Ecology of Echidna catenata
 
Main Ref. Randall, J.E., 1967
Distribution
Marine - Neritic
  • supra-littoral zone
  • littoral zone
  • sublittoral zone
Marine - Oceanic
  • epipelagic
  • mesopelagic
  • epipelagic
  • abyssopelagic
  • hadopelagic
Brackishwater
  • estuaries/lagoons/brackish seas
  • mangroves
  • marshes/swamps
Freshwater
  • rivers/streams
  • lakes/ponds
  • caves
  • exclusively in caves
Highighted items on the list are where Echidna catenata may be found.
Remarks A benthic species (Ref. 26340) found commonly on reefs and rocky shore areas . Feeds on small fishes and crustaceans (Ref. 5521). Carnivore (Ref. 57616). At Fernando de Noronha Archipelago, off NE Brazil, forages for sally lightfoot crabs (Grapsus grapsus) on exposed reefs at ebb tide and in tide-pools mostly at daytime. Able to withstand up to 30 minutes out of water while foraging, uses four main tactics both in and out of the water. Searches for prey at pool rims and rock bases poking into crevices and holes, stealthily approaches previously sighted prey, chases prey and ambushes prey from under rocks and crevices. Hunting success varies with employed tactic, but overall success is about 50%. May move up to 6 meters in about 1 hour while foraging on the exposed reef. Its crab hunting is mostly visually guided and a fish darting nearby a stealthily foraging moray may cause it to miss the strike; the missed crab may be chased up to 5 m on the reef. Able to strike with its body partly or entirely out of the water, usually strikes from a distance of 5 to10 centimeters. Small crabs are swallowed whole, whereas larger ones are torn apart by a combination of tugging, rotating, knotting, and thrashing movements. Handling time is related to prey size, the largest crabs (carapace width 2.3-3.2 times larger than moray’s head width) broken up and swallowed within 90 to 240 seconds. Attracted to plastic or rubber decoys dragged on a nylon string nearby, striking at these (Ref. 50922).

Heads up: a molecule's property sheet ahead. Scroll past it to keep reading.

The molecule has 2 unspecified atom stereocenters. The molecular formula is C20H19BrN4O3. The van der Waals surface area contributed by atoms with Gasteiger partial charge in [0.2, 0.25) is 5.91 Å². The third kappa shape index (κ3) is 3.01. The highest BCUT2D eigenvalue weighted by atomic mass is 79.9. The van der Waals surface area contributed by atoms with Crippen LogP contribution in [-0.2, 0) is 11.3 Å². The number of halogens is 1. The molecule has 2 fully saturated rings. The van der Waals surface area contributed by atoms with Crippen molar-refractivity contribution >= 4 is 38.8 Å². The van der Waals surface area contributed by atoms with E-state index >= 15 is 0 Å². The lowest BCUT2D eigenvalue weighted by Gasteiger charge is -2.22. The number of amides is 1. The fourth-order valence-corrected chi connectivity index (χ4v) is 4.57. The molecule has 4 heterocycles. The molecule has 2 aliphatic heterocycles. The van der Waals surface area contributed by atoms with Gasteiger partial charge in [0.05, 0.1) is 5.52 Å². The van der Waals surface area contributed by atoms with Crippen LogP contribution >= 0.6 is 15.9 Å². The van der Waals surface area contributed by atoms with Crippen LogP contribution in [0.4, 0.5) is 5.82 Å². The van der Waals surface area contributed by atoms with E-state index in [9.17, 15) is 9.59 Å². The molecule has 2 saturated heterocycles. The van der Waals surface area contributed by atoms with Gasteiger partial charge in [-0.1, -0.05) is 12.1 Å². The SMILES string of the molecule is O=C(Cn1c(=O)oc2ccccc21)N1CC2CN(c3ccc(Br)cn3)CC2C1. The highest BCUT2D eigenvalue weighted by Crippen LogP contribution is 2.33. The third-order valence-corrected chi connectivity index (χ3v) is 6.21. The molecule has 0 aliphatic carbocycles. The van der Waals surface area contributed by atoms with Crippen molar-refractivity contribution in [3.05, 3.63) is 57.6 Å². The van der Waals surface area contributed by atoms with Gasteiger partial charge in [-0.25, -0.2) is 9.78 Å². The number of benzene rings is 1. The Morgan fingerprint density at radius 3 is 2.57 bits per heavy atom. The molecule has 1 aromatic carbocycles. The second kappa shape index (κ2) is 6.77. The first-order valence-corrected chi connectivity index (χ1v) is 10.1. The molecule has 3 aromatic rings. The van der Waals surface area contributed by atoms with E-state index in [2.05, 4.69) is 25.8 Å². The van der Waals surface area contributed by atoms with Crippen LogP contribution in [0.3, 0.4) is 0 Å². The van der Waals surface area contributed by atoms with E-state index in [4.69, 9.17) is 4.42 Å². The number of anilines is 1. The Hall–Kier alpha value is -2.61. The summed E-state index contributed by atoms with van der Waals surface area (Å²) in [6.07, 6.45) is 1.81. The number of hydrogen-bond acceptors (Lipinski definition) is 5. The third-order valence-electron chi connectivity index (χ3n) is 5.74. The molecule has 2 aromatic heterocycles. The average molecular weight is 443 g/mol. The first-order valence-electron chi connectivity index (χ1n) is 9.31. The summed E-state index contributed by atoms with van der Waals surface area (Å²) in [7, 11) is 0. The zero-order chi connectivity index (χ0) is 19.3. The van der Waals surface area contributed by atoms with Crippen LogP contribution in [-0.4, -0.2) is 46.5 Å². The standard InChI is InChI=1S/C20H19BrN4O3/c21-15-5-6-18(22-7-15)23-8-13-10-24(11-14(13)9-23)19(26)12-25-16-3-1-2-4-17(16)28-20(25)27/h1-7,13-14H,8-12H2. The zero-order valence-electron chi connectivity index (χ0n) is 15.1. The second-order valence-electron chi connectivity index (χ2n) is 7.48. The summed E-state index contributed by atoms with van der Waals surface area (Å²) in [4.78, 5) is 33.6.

Substrate

Substrate : rocky;
Substrate Ref. Martin, F.D. and J.W. Patus, 1984
Special habitats Coral Reefs;
Special habitats Ref.

Associations

Ref. Claro, R., 1994
Associations solitary;
Associated with
Association remarks
Parasitism

Feeding

Feeding type mainly animals (troph. 2.8 and up)
Feeding type ref Randall, J.E., 1967
Feeding habit hunting macrofauna (predator)
Feeding habit ref Randall, J.E., 1967
Trophic level(s)
Original sample Unfished population Remark
Estimation method Troph s.e. Troph s.e.
From diet composition 3.50 0.60
Ref. Randall, J.E., 1967
From individual food items 3.55 0.59 Trophic level estimated from a number of food items using a randomized resampling routine.
(e.g. 346)
(e.g. cnidaria)
Entered by Sa-a, Pascualita on 04.04.95
Modified by Ortañez, Auda Kareen on 03.19.08
Checked by Miranda, Lilibeth on 07.16.01
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